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Understanding Heart Transplants

Operation Room

A heart transplant is the process of removing a damaged, or failing heart organ from an individual, and replacing it with a healthier heart. According to the World Health Organization, over 5000 heart transplants take place each year around the globe.

Heart donor is the term used to refer to any individual whose heart is to be removed and given to someone else. Donors are usually people who have every organ in their bodies working properly with the exception of their brains. Such people may have been involved in an accident or some other unfortunate event that renders them brain dead. A heart transplant beneficiary is the individual that receives the working heart that is removed from the donor.

Who can get a heart transplant?

Just about anyone that has a damaged heart can be eligible to receive a new one. However, heart donors are limited in number, making it necessary for health organizations to put in place rules and regulations that ensure fairness in distribution of hearts. These regulations level the playing field meaning that anyone can benefit regardless of age, race, financial status or gender.

To determine if a patient is eligible for transplant a few professionals may be involved in the process of examination and compiling of reports. The professionals include dietitians, psychiatrists, social workers, cardiovascular surgeons, transplant coordinators and cardiologists.

To qualify for a transplant a patient must have all other organs of the body working in an optimal manner. This reduces the chances of transplanting a heart only for the patient to succumb to other conditions. The patient must also be proven to have severe end-stage heart failure.

Cases that may require heart transplant

One of the main reasons for a transplant is damage due to accidents. When an individual is involved in a road accident and only the heart is severely damaged he or she may apply for a transplant. Other conditions that may necessitate transplant include viral infections of the heart, hereditary conditions that afflict the heart, coronary heart disease and damaged heart valves or muscles due to alcohol, pregnancy or medication.

Conditions that may compromise heart transplant success

According to the United States Institute of Health, over 85 percent of patients that receive heart transplants live for more than two years after the procedure. Some of the conditions that may reduce the chances of success include:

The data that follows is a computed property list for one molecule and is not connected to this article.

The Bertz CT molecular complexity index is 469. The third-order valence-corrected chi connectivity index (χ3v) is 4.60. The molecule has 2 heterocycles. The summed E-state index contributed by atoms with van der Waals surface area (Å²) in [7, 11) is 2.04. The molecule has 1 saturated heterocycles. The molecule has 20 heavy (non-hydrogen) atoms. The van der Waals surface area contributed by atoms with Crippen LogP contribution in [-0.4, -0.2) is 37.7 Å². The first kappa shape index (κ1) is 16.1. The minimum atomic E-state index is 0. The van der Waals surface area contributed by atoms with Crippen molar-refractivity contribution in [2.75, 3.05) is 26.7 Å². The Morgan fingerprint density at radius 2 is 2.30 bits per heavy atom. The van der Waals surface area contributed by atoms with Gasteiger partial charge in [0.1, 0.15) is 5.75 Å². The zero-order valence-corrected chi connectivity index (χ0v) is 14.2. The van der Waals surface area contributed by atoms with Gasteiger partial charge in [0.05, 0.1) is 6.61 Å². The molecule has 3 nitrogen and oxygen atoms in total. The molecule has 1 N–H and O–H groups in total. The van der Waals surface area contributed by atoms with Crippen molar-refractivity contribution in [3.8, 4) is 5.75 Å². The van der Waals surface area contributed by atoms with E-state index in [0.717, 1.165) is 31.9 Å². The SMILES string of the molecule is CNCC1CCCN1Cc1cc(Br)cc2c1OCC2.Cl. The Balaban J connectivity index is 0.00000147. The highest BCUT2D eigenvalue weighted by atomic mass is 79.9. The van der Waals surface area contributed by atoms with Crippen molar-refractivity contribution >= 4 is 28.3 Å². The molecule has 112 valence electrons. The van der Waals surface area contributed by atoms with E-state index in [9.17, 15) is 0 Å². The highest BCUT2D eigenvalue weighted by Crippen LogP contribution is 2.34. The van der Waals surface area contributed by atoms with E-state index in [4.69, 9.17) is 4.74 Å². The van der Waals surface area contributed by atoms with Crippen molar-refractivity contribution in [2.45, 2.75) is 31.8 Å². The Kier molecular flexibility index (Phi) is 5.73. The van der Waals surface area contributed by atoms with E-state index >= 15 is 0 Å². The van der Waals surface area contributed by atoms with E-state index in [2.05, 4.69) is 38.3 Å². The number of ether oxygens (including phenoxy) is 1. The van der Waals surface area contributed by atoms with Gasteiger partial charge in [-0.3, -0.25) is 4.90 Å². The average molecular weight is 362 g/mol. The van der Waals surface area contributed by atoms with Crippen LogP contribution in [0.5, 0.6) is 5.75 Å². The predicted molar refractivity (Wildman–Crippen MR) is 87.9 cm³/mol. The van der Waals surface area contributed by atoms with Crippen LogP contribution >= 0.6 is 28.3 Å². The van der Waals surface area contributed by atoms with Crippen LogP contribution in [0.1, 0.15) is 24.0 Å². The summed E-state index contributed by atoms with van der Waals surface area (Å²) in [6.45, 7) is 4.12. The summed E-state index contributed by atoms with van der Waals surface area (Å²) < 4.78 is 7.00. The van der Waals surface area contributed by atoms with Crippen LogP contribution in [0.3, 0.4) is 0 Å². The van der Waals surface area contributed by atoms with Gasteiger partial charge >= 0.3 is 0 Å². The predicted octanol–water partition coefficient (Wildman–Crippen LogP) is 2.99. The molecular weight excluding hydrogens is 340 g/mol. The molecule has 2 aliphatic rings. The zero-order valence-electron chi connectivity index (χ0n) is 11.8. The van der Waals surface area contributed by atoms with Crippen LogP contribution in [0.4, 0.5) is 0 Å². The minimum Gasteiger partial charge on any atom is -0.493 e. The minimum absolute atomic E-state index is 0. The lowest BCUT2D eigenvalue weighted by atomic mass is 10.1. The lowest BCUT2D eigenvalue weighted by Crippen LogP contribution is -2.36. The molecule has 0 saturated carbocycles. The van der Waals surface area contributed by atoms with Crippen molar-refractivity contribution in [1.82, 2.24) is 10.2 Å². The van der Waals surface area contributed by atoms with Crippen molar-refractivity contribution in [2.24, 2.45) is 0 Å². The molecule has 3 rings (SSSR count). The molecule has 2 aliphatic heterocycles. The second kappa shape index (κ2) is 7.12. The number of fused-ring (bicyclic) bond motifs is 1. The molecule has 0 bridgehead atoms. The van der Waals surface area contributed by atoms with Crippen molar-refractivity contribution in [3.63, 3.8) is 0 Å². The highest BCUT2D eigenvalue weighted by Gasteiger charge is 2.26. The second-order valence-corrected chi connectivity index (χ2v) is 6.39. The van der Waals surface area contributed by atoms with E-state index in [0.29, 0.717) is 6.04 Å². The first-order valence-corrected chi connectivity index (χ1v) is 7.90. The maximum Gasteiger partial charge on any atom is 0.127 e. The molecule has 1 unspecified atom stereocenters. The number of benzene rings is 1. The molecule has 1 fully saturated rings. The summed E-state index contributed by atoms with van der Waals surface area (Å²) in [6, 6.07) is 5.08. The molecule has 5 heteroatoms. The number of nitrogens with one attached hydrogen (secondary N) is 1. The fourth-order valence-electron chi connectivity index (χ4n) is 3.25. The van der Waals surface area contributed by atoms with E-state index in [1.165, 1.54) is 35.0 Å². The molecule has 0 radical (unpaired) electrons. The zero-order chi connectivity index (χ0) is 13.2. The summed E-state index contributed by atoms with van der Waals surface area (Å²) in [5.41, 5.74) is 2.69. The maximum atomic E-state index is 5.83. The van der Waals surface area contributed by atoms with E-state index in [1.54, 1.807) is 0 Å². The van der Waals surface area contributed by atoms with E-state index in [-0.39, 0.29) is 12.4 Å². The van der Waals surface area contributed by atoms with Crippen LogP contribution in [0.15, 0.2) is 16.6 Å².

1. Active infections experienced in any part of the body.

2. Advanced age may make it difficult for a patient to tolerate a new organ. However, there is no age limit barrier for application.

3. Failure to adhere to the lifelong care plans after transplant may lead to eventual complications.

4. Kidney, liver or lung diseases that can be cured.

5. Poor blood circulation throughout the body.

6. Consumption of less than ideal foods that may end up working against the body. This may include junk or foods with too much unhealthy fats.

The heart transplant procedure:

1st step – this stage involves harvesting of the organ from the donor and keeping it on ice for transportation to its designated location. Transport must ideally take place within 6 hours.

2nd step – this stage involves surgeons carefully removing the damaged organ from the beneficiary. When done on a new beneficiary the surgery takes a shorter time as compared to operation on a patient that had already received a transplant in the past.

3rd step – this stage is relatively easy for experienced surgeons. It involves the implantation of the new heart to the beneficiary.

Although the first heart transplant was done in 1967, the technology has advanced greatly over the past 50 years. Modern medicine is truly amazing, and as one of the nation’s leading providers of holter monitors we are proud to contribute cutting edge cardiac monitoring technology!

This site is not designed to and does not provide medical advice, professional diagnosis, opinion, treatment or services to you or to any other individuals. Through this site and links to other sites, CMS provides general information for educational purposes only. The information provided in this site, or through links to other sites, is not a substitute for medical or professional care.

 

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